Thursday, June 14, 2012

Houston Sports Futility

Yesterday night I got home from the gym after hooping with a couple friends.  I turned on the TV.  The first thing I saw was the Houston Astros losing to the San Francisco Giants 10-0 in the top of the 6th inning.  I turned off the TV.

Here’s the thing about being a fan of the Astros.  Even though they aren’t that good (AKA “rebuilding”), I still watch the games if they’re on and keep up with what’s going on with the team.  The most exciting thing about the season so far has been the emergence of shortstop Jed Lowrie, who has a legitimate argument for being the best shortstop in the National League right now, and the fact that the Astros are currently 26-36 -- which is on pace for 68 wins on the year -- and my futures bet of over 63.5 wins is lookin’ mighty fine.

Something, be it fate, curiosity, or habit, compelled me to turn the TV back on, and I did so just in time to see Jordan Schafer hit a liner towards the gap in deep center field, nicknamed “Triples Alley.”  Just as I was on the verge of thinking that Schafer’s speed might give him a real shot at an inside-the-park home run, Giants rookie Gregor Blanco makes a diving-towards-the-wall-over-the-shoulder-Jim-Edmonds-like catch. 

I was impressed, for sure, but the crowd was beside itself and gave Blanco a roaring standing ovation.  That’s when I thought something might be up.  So he made a great catch in a blowout game; what’s the big deal?

Then I see the scoreboard, and the Astros have all 0’s.  0 hits, 0 runs.  No-hitter through 6 ⅓ innings!  I put my Masters in Accounting and CPA license to use and calculate that Matt Cain only needs 8 more outs to complete the game.  Then it hits me that Jordan Schafer is our leadoff batter, and Matt Cain is not only in the midst of a no-hitter, but he is pitching a perfect game.  Then I go wide-eyed.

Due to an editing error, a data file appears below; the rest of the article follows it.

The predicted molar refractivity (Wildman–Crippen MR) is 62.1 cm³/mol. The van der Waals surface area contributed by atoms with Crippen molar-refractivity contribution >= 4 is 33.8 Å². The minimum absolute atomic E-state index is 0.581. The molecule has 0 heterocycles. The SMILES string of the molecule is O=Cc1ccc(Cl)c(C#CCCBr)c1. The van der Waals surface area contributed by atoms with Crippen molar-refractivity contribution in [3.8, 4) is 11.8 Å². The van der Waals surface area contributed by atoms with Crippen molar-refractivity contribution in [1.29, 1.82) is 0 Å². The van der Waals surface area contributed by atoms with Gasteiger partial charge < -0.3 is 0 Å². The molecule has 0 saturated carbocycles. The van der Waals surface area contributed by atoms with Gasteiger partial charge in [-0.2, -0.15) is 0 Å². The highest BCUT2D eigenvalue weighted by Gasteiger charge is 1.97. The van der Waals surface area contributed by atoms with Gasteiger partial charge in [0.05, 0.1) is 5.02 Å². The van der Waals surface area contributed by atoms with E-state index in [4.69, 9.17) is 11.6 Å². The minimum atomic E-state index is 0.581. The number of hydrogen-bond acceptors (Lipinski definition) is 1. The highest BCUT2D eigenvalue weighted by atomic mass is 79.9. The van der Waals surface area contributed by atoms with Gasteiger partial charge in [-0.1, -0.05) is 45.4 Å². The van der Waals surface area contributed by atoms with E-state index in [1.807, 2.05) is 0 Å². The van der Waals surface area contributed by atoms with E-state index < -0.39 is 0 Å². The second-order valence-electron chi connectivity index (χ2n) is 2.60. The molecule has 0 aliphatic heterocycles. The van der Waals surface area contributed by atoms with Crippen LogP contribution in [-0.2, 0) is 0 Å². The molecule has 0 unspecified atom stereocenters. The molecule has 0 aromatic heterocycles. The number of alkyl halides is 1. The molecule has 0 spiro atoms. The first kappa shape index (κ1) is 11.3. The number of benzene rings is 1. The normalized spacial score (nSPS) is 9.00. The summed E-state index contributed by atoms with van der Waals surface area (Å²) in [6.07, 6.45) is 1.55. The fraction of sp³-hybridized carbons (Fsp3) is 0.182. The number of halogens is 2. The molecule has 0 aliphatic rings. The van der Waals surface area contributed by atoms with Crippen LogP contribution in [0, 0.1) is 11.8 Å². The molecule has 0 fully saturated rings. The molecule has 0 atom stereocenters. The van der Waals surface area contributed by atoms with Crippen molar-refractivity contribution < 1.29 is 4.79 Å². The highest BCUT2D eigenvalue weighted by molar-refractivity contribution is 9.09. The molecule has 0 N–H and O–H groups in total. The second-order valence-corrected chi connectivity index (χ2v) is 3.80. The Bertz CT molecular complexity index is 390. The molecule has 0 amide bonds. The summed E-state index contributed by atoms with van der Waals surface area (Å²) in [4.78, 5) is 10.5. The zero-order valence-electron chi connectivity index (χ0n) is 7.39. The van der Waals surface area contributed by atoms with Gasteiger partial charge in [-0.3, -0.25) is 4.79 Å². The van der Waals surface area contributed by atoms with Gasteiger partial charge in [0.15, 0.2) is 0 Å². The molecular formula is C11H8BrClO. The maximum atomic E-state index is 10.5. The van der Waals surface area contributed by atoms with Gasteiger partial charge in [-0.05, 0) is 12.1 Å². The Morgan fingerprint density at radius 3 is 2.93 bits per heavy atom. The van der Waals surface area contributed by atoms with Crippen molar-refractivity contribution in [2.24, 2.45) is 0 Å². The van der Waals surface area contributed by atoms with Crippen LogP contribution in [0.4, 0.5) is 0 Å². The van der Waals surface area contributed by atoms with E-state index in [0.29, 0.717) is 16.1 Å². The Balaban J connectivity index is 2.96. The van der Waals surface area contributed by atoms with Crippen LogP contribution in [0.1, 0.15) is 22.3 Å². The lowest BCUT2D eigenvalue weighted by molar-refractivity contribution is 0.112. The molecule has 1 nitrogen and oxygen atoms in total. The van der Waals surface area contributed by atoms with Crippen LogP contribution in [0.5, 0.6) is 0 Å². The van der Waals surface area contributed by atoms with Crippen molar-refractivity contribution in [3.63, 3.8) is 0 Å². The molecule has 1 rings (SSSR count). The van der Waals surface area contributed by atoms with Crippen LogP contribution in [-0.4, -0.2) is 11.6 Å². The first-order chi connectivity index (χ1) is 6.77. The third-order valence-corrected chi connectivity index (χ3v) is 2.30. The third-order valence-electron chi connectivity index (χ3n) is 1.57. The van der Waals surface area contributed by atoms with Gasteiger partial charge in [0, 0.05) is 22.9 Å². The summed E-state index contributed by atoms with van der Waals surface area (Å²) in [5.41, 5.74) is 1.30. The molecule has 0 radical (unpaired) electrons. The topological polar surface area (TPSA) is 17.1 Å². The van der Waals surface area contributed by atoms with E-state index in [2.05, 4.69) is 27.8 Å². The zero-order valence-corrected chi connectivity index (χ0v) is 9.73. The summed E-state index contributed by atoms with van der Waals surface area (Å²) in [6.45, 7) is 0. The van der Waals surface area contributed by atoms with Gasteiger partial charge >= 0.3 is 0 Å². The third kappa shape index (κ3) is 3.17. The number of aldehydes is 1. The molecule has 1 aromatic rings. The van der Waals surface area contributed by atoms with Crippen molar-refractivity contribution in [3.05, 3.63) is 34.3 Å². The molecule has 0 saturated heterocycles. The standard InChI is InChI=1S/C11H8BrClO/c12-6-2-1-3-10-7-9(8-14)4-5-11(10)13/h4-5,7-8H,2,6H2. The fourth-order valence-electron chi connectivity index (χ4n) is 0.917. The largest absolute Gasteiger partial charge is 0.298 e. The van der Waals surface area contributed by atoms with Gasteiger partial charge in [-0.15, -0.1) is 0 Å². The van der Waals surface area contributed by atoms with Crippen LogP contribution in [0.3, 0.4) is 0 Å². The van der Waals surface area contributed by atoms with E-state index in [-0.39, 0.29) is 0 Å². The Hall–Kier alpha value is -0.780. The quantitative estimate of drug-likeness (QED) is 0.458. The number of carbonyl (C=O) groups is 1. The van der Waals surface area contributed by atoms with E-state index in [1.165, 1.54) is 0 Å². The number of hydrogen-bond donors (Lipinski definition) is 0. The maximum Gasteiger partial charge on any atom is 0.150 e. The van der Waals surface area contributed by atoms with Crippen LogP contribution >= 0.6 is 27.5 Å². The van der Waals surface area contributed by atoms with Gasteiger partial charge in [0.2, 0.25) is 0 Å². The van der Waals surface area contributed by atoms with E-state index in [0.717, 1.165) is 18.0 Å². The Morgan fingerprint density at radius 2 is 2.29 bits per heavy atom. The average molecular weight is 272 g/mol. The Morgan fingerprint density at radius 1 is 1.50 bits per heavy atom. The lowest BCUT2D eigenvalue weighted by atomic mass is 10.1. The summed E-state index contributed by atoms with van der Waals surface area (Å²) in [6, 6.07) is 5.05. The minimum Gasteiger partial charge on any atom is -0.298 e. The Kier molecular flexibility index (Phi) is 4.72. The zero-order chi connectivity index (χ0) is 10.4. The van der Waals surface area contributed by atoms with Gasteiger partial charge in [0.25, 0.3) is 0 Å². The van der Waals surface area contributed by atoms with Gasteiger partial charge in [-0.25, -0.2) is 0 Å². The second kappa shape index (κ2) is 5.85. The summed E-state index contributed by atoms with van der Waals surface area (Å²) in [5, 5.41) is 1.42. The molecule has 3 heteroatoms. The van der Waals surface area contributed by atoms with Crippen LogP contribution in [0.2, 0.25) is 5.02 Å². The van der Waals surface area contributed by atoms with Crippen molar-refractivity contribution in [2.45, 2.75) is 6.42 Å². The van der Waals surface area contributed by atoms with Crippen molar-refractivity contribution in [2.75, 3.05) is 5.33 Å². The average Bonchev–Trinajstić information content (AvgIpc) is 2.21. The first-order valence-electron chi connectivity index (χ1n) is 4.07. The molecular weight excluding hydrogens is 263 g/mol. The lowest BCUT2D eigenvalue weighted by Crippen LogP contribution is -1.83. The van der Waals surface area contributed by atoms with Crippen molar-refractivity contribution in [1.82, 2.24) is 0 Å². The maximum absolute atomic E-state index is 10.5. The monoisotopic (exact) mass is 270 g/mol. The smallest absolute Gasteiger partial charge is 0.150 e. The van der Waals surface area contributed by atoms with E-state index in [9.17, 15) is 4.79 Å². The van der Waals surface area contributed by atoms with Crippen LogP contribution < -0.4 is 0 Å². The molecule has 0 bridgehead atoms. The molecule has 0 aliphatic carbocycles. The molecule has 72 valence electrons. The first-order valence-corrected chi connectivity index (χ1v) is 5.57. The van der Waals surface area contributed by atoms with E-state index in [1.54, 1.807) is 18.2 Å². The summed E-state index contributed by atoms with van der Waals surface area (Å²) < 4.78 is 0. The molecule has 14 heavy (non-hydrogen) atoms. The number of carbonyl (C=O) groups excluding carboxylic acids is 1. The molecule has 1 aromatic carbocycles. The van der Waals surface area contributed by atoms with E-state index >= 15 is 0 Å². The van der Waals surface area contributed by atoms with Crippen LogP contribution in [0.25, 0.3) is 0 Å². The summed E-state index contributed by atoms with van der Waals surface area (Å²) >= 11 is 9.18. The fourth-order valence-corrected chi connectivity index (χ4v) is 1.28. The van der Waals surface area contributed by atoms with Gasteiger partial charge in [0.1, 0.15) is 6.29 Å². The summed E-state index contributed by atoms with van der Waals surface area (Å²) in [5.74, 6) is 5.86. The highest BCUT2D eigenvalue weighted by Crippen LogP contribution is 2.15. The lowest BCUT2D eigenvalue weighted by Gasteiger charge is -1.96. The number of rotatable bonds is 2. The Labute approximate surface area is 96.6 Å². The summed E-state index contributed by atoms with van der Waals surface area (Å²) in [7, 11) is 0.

I spend those last 8 outs wondering what my mindset should be.  One part of me wanted to witness greatness with the 22nd perfect game in MLB history.  The other part of me, of course, did not want it to happen against my hometown team.  I finally justified it by reasoning that if you’re gonna get blown out, you might as well get blown out in the worst way possible.  Does that make any sense?

Matt Cain ends up completing the perfect game, and I’m happy for the kid.  But it’s got me wondering where this game ranks in terms of Houston futility.  As a guy born and raised in Clutch City, I’d have to say that this does not even come anywhere close to my worst three moments in Houston sports history.  (Before unveiling my list, I should preface by saying that I was born in 1984 and was not alive for the North Carolina State upset over Phi Slamma Jamma in the 1983 NCAA Men’s Basketball Championship.  Furthermore, I was not yet a football fanatic in 1993 when the Houston Oilers fell victim to the Buffalo Bills in the playoffs in the greatest comeback in NFL history.  I should also warn that the following may be painful to read/watch.  I’m not sure why I had to bring all this up, but I gotta get this negative energy out before football season.)

3. John Stockton Hits “The Shot”

I was still convincing myself that trading Robert Horry and my favorite player Sam Cassell for Charles Barkley was worth it, but the Rockets were up 7 with under 2 minutes to go in game 6 of the 1997 Western Conference Finals.  Winning this game would force a game 7 back in Utah, so we had a shot at returning to the NBA Finals for the 3rd time in 4 years.  Hope was alive.

But that comfortable 7-point lead was soon a tie ballgame with 2.8 seconds left.  The ball is inbounded to John Stockton.  Clyde Drexler is unable to free himself from a Karl Malone bear hug.  Charles Barkley is late to rotate over.  Stockton buries the three.  This one hurt.

2. Brad Lidge Loses his Mojo

It was game 5 of the 2005 NLCS.  The Astros were leading 4-2 and were 1 out away from the World Series.  Brad Lidge is on the mound.  David Eckstein singles.  I start to get antsy.  Jim Edmonds walks.  I start to get worried.  Albert Pujols blasts a 3-run home run that lands on the train tracks.  The whole stadium goes silent.  Brad Lidge was broken.  This one hurt a lot.  (Yes, the Astros went on to win game 6 in St. Louis anyway, but that one-game delay stopped our momentum and tragically altered our pitching lineup for the World Series.  

1. Jazz Beat the Rockets in Game 7

I had driven back to Houston from Austin for this game.  We were down early, but I never thought we would lose the game.  The below video is still hard to watch, but all I remember is Yao Ming getting destroyed by Carlos Boozer all game (to the tune of 35/14/5) and Yao Ming failing to grab three defensive boards that cost us 5 points in a game we ended up losing by 4.  This one hurt the most.

But hey, you know what they say... at least we’re not Cleveland.

Photo and videos courtesy of Jason O. Watson/Getty Images and YouTube


What about Superbowl 34 when Dyson is stopped 1 yard short of the game winning touchdown? oh wait...

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